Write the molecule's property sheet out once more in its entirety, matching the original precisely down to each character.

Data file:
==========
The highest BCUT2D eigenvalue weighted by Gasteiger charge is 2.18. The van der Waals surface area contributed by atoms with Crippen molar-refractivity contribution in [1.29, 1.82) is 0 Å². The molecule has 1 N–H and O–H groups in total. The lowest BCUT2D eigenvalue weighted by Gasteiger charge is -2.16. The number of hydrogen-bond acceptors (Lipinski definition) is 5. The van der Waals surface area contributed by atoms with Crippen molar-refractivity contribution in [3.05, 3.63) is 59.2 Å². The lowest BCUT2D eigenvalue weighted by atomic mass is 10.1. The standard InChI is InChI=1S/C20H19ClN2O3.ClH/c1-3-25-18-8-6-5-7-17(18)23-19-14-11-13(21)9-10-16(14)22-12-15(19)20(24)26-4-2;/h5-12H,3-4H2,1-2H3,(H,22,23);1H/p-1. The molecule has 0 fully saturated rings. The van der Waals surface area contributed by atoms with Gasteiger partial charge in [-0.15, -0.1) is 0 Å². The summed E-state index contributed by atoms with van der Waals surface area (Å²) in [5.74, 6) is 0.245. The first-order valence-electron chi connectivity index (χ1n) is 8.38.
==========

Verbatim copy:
The highest BCUT2D eigenvalue weighted by Gasteiger charge is 2.18. The van der Waals surface area contributed by atoms with Crippen molar-refractivity contribution in [1.29, 1.82) is 0 Å². The molecule has 1 N–H and O–H groups in total. The lowest BCUT2D eigenvalue weighted by Gasteiger charge is -2.16. The number of hydrogen-bond acceptors (Lipinski definition) is 5. The van der Waals surface area contributed by atoms with Crippen molar-refractivity contribution in [3.05, 3.63) is 59.2 Å². The lowest BCUT2D eigenvalue weighted by atomic mass is 10.1. The standard InChI is InChI=1S/C20H19ClN2O3.ClH/c1-3-25-18-8-6-5-7-17(18)23-19-14-11-13(21)9-10-16(14)22-12-15(19)20(24)26-4-2;/h5-12H,3-4H2,1-2H3,(H,22,23);1H/p-1. The molecule has 0 fully saturated rings. The van der Waals surface area contributed by atoms with Gasteiger partial charge in [-0.15, -0.1) is 0 Å². The summed E-state index contributed by atoms with van der Waals surface area (Å²) in [5.74, 6) is 0.245. The first-order valence-electron chi connectivity index (χ1n) is 8.38.